Avocado: Costa Rica-Mexico Conflict Resolution Delayed

Mexico asks to inspect Costa Rican farms to determine if it is true that the sustain is not in the crops, to which local producers oppose.

Friday, February 22, 2019

In December 2018, the phytosanitary and livestock authorities of Costa Rica and Mexico agreed on a procedure to end almost four years of trade conflict, which arose from the barriers imposed on the entry of avocado to the Costa Rican market. See "Avocado: End of the Dispute Between Costa Rica and Mexico?"

But now this agreement could be at risk, if the Central American country does not accept the condition imposed by Mexico, which is that U.S. authorities must participate in the evaluation of Costa Rican crops, to determine whether the fruit is pest-free.

Renato Alvarado, Minister of Agriculture and Livestock (MAG), told Nacion.com that "... Ticos producers of this fruit reject one of Mexico's conditions: the inspection of Costa Rican farms to determine if it is true that the sustain is not present here, a disease that attacks this product."

Also see "Mexican Avocado Dispute Increases"

After sending a letter to the Mexican authorities, which explains the refusal of Costa Rican farmers to the inspection, Alvarado added that "... I don't know if it's a failure of the negotiated solution that was being sought; what I can say is that Mexico is not going to receive this situation well."

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More on this topic

Avocado Conflict: No Solution Yet

May 2019

Despite the fact that in December it was announced that a WTO panel would be formed to solve Mexico's complaint against Costa Rica, this was only established on May 16 and in the next few days’ meetings will begin to set the calendar for the process.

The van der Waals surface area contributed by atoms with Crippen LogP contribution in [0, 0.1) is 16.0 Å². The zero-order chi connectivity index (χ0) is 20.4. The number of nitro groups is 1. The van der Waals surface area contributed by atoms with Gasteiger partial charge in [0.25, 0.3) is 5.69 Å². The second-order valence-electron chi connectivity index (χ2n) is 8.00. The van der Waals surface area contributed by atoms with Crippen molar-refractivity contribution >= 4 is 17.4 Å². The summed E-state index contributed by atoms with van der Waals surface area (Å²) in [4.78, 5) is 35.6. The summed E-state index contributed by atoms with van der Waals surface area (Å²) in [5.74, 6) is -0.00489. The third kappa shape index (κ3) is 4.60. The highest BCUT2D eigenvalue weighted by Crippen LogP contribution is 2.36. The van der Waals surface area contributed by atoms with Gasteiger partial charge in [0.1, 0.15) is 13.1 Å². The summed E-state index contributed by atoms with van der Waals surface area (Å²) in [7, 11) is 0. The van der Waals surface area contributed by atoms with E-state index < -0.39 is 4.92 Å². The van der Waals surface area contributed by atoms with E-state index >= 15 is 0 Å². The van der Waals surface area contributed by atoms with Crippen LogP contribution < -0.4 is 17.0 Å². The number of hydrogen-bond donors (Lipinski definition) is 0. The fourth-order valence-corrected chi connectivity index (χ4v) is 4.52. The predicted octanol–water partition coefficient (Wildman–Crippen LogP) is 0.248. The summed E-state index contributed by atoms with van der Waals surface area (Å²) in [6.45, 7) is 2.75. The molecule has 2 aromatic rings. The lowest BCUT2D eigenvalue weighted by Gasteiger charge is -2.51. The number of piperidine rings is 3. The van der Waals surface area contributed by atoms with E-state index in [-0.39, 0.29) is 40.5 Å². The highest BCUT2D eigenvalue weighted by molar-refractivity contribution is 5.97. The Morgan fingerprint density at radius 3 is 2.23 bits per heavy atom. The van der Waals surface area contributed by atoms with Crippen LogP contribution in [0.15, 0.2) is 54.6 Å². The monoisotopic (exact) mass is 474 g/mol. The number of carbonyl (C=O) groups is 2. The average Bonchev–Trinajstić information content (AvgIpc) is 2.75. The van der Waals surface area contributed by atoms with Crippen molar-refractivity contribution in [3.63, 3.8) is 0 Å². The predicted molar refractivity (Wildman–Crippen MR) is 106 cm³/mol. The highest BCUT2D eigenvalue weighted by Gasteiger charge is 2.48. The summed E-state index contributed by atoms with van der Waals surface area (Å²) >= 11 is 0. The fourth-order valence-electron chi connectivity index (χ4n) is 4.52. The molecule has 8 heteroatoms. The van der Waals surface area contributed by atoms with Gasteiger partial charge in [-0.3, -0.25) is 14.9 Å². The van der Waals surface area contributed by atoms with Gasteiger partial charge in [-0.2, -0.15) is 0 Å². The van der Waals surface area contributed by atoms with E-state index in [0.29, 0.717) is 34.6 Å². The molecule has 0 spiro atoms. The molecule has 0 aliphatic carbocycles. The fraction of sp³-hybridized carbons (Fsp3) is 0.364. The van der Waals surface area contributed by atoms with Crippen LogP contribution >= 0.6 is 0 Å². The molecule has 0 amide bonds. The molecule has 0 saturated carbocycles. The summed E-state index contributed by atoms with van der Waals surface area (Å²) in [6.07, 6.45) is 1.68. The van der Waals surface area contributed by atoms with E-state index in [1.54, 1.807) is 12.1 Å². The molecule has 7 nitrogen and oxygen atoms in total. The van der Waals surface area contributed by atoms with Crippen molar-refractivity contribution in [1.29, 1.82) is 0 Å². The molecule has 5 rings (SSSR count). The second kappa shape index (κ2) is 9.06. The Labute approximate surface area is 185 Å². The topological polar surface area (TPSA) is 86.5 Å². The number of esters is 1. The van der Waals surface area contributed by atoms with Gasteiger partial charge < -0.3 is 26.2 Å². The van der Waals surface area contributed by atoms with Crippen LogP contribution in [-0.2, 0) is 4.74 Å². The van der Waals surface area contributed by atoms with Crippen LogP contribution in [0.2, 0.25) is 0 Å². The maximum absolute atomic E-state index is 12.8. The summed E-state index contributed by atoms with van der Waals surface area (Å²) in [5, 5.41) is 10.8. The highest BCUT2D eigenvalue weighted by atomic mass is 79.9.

The unresolved conflict dates back several years, in May 2014, when Costa Rican authorities decided to ban the import of avocado from Mexico, arguing the existence of the disease called sunspot.

Avocado: End of the Dispute Between Costa Rica and Mexico?

February 2019

Authorities from both countries agreed that Costa Rica would accept avocado from Mexico, as long as it has a phytosanitary certificate indicating that the shipment is "symptom-free."

The State Phytosanitary Service (SFE) and the Ministry of Agriculture and Livestock (MAG) of Costa Rica, managed to agree in December 2018 with the new Mexican authorities, the procedure to end almost four years of trade conflict, which emerged from the barriers imposed on the entry of avocado to the Costa Rican market.

Avocado Conflict: Panel of Arbitrators is Formed

December 2018

The WTO was part of the panel of experts that will resolve Mexico's lawsuit against Costa Rica, arising from the barriers imposed by the Costa Rican authorities to import the fruit.

The trade conflict emerged because of the barriers that Costa Rica imposes since 2014 to the entry of avocado from Mexico.

Mexican Avocado Dispute Increases

November 2018

Because of the problem of the barriers that Costa Rica has imposed since 2014 to the entry of avocado from Mexico remains unsolved, the Mexican authorities asked the WTO to refer the case to an arbitration panel.

The blockade of the Mexican avocado does not end. The Ministry of Foreign Trade (Comex) reported that Mexico requested the WTO to establish a panel of arbitrators to solve the dispute.

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